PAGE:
HR Professionals: What Does the Rise of the Gig Economy Mean for You?

Laetitia Vitaud
Nov 24, 2015 · 6 min read
The Garden of Earthly Delights, Bosch
Mr Anderson just doesn’t want to work in a cubicle
  • They need intermediaries like IT service companies or web agencies that will charge them a lot for people who are seldom the best and if they are (good), they’ll expect to be paid a lot in exchange for what they have to put up with (see this tell-tale story in French of a guy who endured the pain of an IT service company).
  • They acqui-hire the talent they want and buy entire companies they don’t need just to recruit a few of their employees. Needless to say, you need to be big and rich to be able to do that. Acqui-hiring is now quite common in Silicon Valley. It’s a little like bringing in an elephant to kill a mouse. Acqui-hiring is a good idea if you have hundreds of millions of dollars you don’t know what to do with.
  • They hire second-rate engineers (which a lot of companies do) who will execute what they’re asked to do (if they can) but lack the creativity and talent to do things at the highest level, which is why so many corporate apps and services are so average, or even terrible! Making do with lower-quality products in the age of winner-take-all is a very bad idea because in the end the highest quality wins.
  • They choose to be more creative in the way they recruit, pick unconventional profiles, train them, give them autonomy and trust them to accomplish great things. That’s where talented HR professionals still have a card to play.
  • They accept the fact that great talent can be found among freelancers and make the best of it. Employers already hire millions of workers to perform knowledge-based work through online marketplaces like UpWork or Hopwork in France, which focuses on high-quality talent. Even high-level work like financial analysis and strategic planning can be bought on marketplaces like HourlyNerd. Accepting that implies being ready for risk because freelancers do present a bunch of challenges for traditional companies— confidentiality, security, legal liability and management.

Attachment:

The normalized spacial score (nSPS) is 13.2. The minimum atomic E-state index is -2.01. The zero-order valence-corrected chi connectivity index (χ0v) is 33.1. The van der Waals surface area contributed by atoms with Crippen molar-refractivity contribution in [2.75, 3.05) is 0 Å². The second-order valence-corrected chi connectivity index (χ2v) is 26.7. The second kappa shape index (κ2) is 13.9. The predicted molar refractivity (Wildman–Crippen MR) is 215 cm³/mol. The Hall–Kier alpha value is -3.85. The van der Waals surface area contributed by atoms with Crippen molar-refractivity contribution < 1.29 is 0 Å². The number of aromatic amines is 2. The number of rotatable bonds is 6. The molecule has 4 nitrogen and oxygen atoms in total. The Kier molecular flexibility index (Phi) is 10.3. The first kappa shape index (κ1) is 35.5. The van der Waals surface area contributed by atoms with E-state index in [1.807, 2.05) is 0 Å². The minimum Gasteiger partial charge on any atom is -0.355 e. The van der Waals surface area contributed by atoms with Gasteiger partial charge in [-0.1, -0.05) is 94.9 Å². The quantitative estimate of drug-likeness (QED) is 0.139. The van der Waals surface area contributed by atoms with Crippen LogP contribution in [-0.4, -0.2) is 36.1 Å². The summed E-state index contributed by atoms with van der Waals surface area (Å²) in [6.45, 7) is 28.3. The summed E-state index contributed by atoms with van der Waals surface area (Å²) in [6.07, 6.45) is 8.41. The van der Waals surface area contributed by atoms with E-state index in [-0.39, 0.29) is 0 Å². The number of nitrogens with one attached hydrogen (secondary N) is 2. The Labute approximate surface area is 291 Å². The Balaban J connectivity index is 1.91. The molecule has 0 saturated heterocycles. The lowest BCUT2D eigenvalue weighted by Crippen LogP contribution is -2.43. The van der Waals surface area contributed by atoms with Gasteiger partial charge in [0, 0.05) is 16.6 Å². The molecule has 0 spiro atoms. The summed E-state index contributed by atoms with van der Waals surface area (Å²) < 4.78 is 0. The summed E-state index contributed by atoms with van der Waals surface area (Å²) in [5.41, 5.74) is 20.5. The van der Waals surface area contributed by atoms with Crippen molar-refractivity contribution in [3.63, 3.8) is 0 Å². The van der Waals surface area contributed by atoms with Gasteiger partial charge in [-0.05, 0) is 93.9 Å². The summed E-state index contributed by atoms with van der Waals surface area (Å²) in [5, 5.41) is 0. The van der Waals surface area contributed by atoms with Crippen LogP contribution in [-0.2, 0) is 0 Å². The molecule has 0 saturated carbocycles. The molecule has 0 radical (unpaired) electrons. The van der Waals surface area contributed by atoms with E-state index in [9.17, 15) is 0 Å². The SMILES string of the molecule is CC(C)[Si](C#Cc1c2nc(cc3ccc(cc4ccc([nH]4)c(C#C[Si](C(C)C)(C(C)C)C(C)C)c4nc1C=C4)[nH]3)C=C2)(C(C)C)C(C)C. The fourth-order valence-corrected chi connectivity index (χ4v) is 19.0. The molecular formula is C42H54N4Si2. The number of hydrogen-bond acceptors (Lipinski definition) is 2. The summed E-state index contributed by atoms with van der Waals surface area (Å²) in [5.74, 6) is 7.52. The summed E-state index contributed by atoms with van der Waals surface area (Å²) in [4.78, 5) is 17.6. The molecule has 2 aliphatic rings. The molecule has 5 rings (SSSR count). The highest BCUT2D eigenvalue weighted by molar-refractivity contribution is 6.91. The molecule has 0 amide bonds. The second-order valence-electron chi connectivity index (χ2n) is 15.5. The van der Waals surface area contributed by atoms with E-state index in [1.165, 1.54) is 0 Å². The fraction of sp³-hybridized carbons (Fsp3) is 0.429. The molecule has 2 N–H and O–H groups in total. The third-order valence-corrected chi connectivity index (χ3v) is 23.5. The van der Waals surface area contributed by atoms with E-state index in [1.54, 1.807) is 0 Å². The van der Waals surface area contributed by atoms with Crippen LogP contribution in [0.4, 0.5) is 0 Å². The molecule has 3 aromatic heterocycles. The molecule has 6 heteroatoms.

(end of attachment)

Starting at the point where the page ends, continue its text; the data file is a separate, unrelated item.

something for white guys, apparently…
  1. Ramp up your efforts to woo freelancers. If you want to seduce and keep top freelance talent, then you must be more attractive to them. The most skilled can work with anyone so why would they choose you? Building a long-term relationship is critical and bullshitting one’s way to a recruitment is no longer possible. Using the good old heaven/hell recruiting propaganda doesn’t work anymore — see this famous recruitment joke about heaven and hell (“because yesterday we were recruiting you, but now you’re on the staff”). Adapt and accept flexibility. Don’t expect your freelancers to be at your office all the time (it doesn’t mean they’re not working for you). Give them your trust.
  2. Break down siloes and share information. All talent within the company must be able to share information. Otherwise a lot of energy and resources will just get lost on the way. If a freelance worker must ask 10 people for some information and still can’t be sure the information is reliable, it means everybody’s time is being wasted. Agility is required, even if the cost is less security. Silos make the information safe indeed… but they also make it utterly worthless. What’s the point of having it in the first place if you can’t do anything with it?
  3. Analyse your data. This is not specific to HR or managing freelancers. Data intelligence is a huge differential whatever you do. Data intelligence can put you in a position to best attract and use freelance talent. (See 1. and 3.)
The kind of puke-provoking picture that can’t be used to illustrate HR work anymore

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Laetitia Vitaud

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I write about #FutureOfWork #HR #freelancing #craftsmanship #feminism Editor in chief of Welcome to the Jungle media for recruiters laetitiavitaud.com

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